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It's well known that a helium balloon inside of a car moves forward when the car accelerates, and backward when it slows down. What would happen, though, if a lower density gas was used instead of helium? Would the movement change? Would it stay the same?

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One more question: How does the air pressure vary inside the car during acceleration?

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    $\begingroup$ What are your thoughts on this so far? $\endgroup$ – Chet Miller Oct 24 '18 at 0:25
  • $\begingroup$ What do you mean here by the "deviation angle?" As far as I know, the balloon always moves in the direction of the acceleration. So when the car accelerates forward, the balloon moves forward within the car. If the car turns left (accelerates inward/to the left), the balloon should move that way too... I don't think there's any other complicated angle in play. And while the effect would be more pronounced the more different the balloon pressure is from the air pressure, there should otherwise be no change in this behavior. $\endgroup$ – Bunji Oct 24 '18 at 3:21
  • $\begingroup$ I should have said that the balloon is tied to the ground, and the deviation angle is the angle between the thread and the vertical line. I've added an image to illustrate. My way to solve it was to put it in the non-inertial reference of the car, where the gravity acceleration and the fictitious acceleration sum into a resulting acceleration that should have the same direction of the buouyancy force the air makes in the balloon. This way, considering that the balloon stabilizes in an angle, it should depend just on the acceleration of the gravity and of the car, but not on the gas density. $\endgroup$ – Danilo Oct 25 '18 at 0:09
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The air pressure will be greater in the direction opposite the car's acceleration. Intuitively it is because almost all of the air in the car is not attached to the engine (whereas the frame of the car is). Maybe some oxygen or nitrogen molecules are adsorbed on the inside of the back window, taking a free ride from your engine... but the air closer to the front of the car has no reason to do anything other than stay where it is (of course each air molecule is moving very fast between collisions with neighboring air molecules but never mind: A fast moving molecule in the middle of the car would go almost nowhere before colliding with a neighboring air molecule).

As the car accelerates, the colliding molecules more or less stay in the neighborhood they are in, bumping into one another. But the rear window, attached to the frame of the car, flies forward. This causes the rear window to "catch up" with the air molecules in the middle of the car. Well, not quite. Even though there is a net drift of the air toward the back window [due only to the window moving forward], the electric repulsion between neighboring air molecules prevents them from compressing too much (this situation is very much like the atmosphere around our planet: gravity "tries" to pull the atmosphere to the ground but it can only do so much before it no longer has the force to compress the air any further).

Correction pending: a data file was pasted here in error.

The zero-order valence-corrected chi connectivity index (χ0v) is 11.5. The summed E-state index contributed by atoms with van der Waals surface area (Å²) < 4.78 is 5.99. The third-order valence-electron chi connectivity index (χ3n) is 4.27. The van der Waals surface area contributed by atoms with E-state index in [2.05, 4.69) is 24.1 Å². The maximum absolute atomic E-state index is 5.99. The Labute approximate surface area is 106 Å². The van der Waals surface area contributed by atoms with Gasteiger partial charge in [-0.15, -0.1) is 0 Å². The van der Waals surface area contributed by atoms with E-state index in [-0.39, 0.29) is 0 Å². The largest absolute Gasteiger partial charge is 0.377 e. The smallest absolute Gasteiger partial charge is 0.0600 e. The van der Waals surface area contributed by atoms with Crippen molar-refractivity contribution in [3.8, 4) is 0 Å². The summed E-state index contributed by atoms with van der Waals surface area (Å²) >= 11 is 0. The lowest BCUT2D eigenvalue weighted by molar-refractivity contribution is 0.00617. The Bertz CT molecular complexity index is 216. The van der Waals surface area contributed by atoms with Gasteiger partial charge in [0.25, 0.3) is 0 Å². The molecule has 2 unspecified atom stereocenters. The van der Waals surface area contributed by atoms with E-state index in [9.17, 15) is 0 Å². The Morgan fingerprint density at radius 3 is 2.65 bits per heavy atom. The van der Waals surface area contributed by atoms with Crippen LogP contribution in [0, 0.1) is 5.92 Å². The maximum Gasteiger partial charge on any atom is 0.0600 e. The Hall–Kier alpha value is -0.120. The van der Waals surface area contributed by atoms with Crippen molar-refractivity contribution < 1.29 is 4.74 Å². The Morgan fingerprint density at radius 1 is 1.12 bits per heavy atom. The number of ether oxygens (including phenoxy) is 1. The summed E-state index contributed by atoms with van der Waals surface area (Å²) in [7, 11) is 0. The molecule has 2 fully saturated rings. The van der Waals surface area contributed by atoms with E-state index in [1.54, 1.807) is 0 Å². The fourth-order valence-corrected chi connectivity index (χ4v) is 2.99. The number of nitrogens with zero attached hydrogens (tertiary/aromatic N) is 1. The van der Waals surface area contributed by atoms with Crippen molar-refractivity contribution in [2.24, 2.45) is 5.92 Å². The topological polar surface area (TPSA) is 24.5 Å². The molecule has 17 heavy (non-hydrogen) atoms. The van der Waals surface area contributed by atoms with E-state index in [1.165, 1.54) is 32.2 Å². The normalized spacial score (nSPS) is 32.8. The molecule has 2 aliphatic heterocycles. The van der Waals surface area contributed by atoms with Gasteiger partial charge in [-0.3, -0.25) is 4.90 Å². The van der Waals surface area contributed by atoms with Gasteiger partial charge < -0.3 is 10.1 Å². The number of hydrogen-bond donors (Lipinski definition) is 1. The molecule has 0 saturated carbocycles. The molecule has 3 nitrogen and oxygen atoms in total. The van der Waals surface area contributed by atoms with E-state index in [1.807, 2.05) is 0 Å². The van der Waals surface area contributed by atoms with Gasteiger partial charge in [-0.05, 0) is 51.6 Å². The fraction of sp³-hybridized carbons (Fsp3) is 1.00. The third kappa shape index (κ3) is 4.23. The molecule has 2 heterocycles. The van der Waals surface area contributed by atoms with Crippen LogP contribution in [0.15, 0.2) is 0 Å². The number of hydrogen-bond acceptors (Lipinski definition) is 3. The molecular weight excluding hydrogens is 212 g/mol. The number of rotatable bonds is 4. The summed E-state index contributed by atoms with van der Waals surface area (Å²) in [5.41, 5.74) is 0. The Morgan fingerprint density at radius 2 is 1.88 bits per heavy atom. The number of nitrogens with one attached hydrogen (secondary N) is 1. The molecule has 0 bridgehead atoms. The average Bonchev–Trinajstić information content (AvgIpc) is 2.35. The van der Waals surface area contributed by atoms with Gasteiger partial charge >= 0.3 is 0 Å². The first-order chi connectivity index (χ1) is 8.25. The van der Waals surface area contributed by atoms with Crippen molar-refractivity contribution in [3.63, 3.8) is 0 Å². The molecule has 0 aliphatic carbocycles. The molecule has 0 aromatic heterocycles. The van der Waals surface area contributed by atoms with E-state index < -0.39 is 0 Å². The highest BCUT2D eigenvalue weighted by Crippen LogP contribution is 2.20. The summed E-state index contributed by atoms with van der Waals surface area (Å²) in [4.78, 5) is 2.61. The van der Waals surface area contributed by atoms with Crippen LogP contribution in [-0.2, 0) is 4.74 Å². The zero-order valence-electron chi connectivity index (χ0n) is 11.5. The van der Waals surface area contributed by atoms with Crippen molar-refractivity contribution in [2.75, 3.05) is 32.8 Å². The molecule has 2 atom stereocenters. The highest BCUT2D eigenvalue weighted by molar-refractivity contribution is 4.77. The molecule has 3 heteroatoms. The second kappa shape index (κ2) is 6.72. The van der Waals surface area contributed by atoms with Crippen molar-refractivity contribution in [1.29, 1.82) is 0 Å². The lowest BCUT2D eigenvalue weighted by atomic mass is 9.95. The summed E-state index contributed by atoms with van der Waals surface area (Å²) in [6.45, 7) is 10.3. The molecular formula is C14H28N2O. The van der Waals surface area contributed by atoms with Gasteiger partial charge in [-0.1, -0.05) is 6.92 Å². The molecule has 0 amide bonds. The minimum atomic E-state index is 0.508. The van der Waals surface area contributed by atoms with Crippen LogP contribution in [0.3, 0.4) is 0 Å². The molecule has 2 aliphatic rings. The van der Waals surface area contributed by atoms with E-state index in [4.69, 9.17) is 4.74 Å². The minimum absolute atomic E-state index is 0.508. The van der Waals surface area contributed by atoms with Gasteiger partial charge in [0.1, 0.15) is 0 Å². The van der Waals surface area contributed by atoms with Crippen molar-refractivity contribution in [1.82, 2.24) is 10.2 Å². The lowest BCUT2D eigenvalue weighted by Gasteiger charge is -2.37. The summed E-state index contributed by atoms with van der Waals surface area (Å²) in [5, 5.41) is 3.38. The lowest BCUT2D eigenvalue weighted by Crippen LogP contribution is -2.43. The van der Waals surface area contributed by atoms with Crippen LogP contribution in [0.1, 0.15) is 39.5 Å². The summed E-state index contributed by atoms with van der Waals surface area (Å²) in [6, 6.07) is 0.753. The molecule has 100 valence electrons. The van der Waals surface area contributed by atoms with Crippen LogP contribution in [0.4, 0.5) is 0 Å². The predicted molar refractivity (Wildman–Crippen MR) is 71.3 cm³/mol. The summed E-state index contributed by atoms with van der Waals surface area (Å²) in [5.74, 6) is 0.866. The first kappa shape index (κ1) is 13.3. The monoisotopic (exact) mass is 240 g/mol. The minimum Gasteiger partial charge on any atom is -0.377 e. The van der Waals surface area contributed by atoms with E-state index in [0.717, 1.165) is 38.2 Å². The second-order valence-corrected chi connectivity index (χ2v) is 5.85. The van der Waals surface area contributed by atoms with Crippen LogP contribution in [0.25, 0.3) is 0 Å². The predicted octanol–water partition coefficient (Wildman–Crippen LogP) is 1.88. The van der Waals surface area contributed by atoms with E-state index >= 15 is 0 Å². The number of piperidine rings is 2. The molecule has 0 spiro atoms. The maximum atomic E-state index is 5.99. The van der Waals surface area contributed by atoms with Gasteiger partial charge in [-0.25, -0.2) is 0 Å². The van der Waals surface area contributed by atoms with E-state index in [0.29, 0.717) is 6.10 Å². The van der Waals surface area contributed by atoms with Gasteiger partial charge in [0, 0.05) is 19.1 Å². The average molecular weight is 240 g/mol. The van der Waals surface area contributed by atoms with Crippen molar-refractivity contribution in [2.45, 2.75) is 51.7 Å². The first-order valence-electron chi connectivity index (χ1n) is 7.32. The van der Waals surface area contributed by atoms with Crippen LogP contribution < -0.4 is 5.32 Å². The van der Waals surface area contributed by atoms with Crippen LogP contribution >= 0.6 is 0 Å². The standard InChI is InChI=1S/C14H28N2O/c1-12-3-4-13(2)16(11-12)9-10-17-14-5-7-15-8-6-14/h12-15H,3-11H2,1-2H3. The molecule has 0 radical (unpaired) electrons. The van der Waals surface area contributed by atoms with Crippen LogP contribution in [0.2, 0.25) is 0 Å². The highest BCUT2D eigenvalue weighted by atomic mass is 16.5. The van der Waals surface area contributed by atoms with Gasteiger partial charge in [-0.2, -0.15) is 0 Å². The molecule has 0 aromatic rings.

So as the density of the air increases toward the rear of the car, a point is reached where the air density will increase no more. But by then enough has happened, a pressure gradient has already built up in the car, there is in fact more air in the back of the car than in the front. The helium ballon feels more pressure on the side of it that is closer to the rear window, and less pressure on the side of it that is closer to the front window. So the collisions between the the rear of the balloon and the the "rear air" combine to exert a larger force than the collisions with the front of the ballon and the "front air". This puts a net force on the balloon toward the front of the car, making the balloon move in that direction.

And yes, if you had two balloons of the same volume, both less dense than the air in the car, the lighter of the two balloons would accelerate toward the front of the car more rapidly under identical conditions. This is because there would be the same force on the new balloon but now it weighs less... so the acceleration will be larger.

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  • $\begingroup$ Thank you for the reply! Excellent explanation for the phenomenon. Indeed, a lighter balloon will accelerate more rapidly. I should have specified before that the balloon is tied to the ground, and I wanted to relate the deviation angle to the density of the gas. $\endgroup$ – Danilo Oct 25 '18 at 0:32
  • $\begingroup$ I certainly didn't address that. I suppose that the balloon will somehow end up on the sphere whose radius is the string the balloon is tied to. And then (as you mentioned in your comment above) you will have to use the combined effect of the earth's gravitational pull on the air in the car with the "acceleration gravity" to find the direction of the density gradient. I would say that the string would point in the direction of the density gradient. Interesting problem. $\endgroup$ – okcapp Oct 25 '18 at 1:31

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